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Harnessing Microfluidics for Research and Development

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Primary hippocampal neurons were plated onto patterned arrays at a density of 400 cells/mm2. ... Printed MEAs seeded with primary hippocampal neurons ... – PowerPoint PPT presentation

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Title: Harnessing Microfluidics for Research and Development


1
Harnessing Microfluidics for Research and
Development Nathaniel C. Cady Asst. Prof.
Nanobioscience College of Nanoscale Science
Engineering
2
  • Outline
  • Fluid dynamics (for non-majors)
  • Building microfluidic devices
  • Examples of research devices

3
Turbulent Flow
4
Laminar Flow
5
Flow regime is predictable!
Reynolds Number
Re (density) x (velocity) x (diameter)
(viscosity) If Re 3000 or higher
turbulent flow If 2000-3000 transitional
flow If less than 2000 laminar flow 2300
transition point
Microfluidic devices capitalize on small channel
sizes to control flow regime
6
  • Advantages of Microfluidic Devices
  • Well-controlled fluid dynamics
  • Diffusion-limited mixing
  • Controllable fluid interactions
  • Small fluid volume
  • Less sample and reagent needed
  • More samples per unit area (multiplexing)
  • Microfluidics Lab-on-a-chip

7
Device Fabrication
8
  • Fabrication of Microfluidic Devices
  • Fabrication schemes range from simple to highly
    complex
  • Primarily rely on micro / nanofabrication
    techniques
  • Lithography (photo-, electron beam, imprint)
  • Etching or molding of 3-D channels
  • Capping or enclosure of channels

9
Photolithography
Transfer Pattern
Develop Resist
Etch substrate
Remove Resist
10
Making a Microfluidic Device
Direct
Indirect
11
Fabrication is relatively easy
12
Practical Applications Diagnostics
13
Microchip-based DNA Biosensor

35mm
20 mm
Integrated DNA Purification Real-Time PCR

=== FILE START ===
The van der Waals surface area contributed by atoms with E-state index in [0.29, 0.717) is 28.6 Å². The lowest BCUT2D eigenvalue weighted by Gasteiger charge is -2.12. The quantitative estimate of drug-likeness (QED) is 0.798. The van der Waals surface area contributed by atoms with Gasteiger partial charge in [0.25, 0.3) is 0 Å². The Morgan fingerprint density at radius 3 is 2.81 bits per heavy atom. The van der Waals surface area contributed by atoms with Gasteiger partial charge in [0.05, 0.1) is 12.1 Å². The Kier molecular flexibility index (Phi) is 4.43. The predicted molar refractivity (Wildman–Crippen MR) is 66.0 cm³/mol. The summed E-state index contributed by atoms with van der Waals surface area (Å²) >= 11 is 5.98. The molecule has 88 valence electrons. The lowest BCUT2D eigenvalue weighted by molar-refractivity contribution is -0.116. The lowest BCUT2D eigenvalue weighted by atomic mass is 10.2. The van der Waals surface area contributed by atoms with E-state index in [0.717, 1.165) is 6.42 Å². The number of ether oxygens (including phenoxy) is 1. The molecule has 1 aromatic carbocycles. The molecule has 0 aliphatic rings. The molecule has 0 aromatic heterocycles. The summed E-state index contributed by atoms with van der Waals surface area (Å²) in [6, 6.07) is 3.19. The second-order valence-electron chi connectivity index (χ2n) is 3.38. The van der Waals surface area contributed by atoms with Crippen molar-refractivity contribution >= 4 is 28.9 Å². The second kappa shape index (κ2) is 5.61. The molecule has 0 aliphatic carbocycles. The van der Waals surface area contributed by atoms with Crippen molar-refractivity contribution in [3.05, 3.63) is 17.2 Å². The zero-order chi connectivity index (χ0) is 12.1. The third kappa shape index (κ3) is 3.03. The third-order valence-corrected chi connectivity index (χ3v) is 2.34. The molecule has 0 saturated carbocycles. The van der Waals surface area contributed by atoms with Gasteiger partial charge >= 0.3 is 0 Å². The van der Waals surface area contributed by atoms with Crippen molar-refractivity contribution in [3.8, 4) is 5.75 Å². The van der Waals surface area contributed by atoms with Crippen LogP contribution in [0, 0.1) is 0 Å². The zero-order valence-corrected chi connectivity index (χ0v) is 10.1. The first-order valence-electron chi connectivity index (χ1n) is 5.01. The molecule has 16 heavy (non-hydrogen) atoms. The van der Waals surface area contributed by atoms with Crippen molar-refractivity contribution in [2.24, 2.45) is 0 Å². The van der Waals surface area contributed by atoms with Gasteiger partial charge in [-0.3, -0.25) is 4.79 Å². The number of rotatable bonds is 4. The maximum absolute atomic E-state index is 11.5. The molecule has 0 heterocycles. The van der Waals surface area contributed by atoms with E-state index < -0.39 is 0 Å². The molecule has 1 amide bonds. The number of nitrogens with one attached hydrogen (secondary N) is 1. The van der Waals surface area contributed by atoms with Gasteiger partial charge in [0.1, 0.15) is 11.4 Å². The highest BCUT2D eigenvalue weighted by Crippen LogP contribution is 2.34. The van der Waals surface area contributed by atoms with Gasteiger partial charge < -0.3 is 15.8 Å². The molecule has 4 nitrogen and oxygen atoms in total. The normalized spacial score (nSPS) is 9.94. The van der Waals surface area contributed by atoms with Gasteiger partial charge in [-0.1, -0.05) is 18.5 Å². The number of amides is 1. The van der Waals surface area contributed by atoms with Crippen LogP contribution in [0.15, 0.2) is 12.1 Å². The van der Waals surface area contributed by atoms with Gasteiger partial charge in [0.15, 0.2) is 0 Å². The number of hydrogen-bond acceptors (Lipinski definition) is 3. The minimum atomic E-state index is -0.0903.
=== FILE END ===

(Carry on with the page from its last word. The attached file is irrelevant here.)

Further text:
14
DNA-based Diagnostics
EtOH (wash buffer)
GuSCN (lysis buffer)
dH2O (elution buffer)
15
Micropillars for DNA Purification

10 microns
16
Integrated Control System
17
Detection Results
Cady et. al. (2005) Sensors Actuators B.
107(1) 332-341 Cady et. al. (2003) Biosensors
Bioelectronics. 19 59-66
18
Practical Applications Micro Printing
Patterning
19
Biomolecular Printing
30 microns
20
Probing Neural Networks
Signaling ?
SiO2
Gold
Glass
With Dr. Bill Shain Dr. Matt Hynd Wadsworth
Center, NYS Dept. of Health
21
Biomolecular Printing
Insert movie
22
Printed Guidance for Neural Networks
  • Microelectrode arrays (MEAs) coated with
    PEG-based hydrogel
  • NeN used to pattern hydrogel with FITC-labeled
    bioactive peptides
  • Successful printing of both spots and lines

200um
Microelectrode Array (MEA)
Hydrogel-coated MEA patterned with the laminin
peptide, biotin-IKVAV. The laminin peptide
biotin-IKVAV was printed onto using the automated
NanoEnabler bioprinter. Printed peptide was
arranged in a pattern consisting of orthogonal 2
mm-wide lines connecting 10 mm diameter node.
Courtesy of Matthew Hynd, PhD NYS DOH
23
Neural Networks
  • Printed MEAs seeded with primary hippocampal
    neurons
  • Cells proliferated on the arrays and formed
    neural network on MEAs
  • Results were comparable to studies using
    microcontact printing methods
    (Hynd, et. al., J. Neuroscience Methods, 2006)

200um
Patterned neuronal network at 2 weeks in vitro.
Primary hippocampal neurons were plated onto
patterned arrays at a density of 400 cells/mm2.
Scanning electron microscope image of patterned
neural network.
Courtesy of Matthew Hynd, PhD NYS DOH
24
Cellular Printing
Slow, difficult
High acceleration / thermal exposure
potentially damaging to cells
25
Direct Cell Printing
  • Polymeric Surface Patterning Tool
  • Developed at CNSE, UAlbany (Cady Lab)
  • Designed to enable live cell printing directly
    onto solid surfaces
  • Larger channels and cantilever allow for whole
    cells to be printed

Fluid Reservoir
Channel
Printing Tip
BioForce Silicon-based SPT
Polymeric SPT
26
Bacterial Cell Printing
E. coli pET28A-GFP on polystyrene
20 µm
20 µm
20 µm
27
Mammalian Cell Printing
Mouse MTLn3-GFP (diluted) printed on polystyrene
50 µm
28
Practical Applications Cell Dynamics
29
Biomimetic Device for Tumor Cell Dissemination
Studies
Weir Structures (Constrictions)
Collection Area
O2 Input
Output
Tumor Cell Input
1000µm
Cell
Weir Structures (Constrictions)
30
Flow Cell Design
Device Filled with Dye
500µm
Fluid Flow Direction
31
Fluid Dynamic Modeling
Fluid velocity vectors
Units (cm/sec)
500µm
32
Device Testing
HEp3 Cells (Human Epidermal Carcinoma 3)
Fluid Flow
Cells were smaller than anticipated needed
different weir spacing!
100um
33
Rapid Prototyping of New Device
Fluid Flow
100um
34
Summary
  • Microfluidic devices reduce sample volume and
    offer unique fluid dynamic environments
  • Novel fluid dynamics can affect reaction rates,
    diffusion, biological processes
  • Practical applications (like patterning) can be
    accomplised using microfluidics
  • Novel fluid environments can be used for
    biomimetic studies

35
Acknowledgements
University at Albany Mt. Sinai Dr. Robert
Geer Dr. Julio Aguirre-Ghiso Dr. Magnus
Bergkvist Dr. Alain Kaloyeros Research
Support UAlbany Startup Funds UAlbany FRAP AB
Awards BioForce Instruments CNSE / CAS
Challenge Grant
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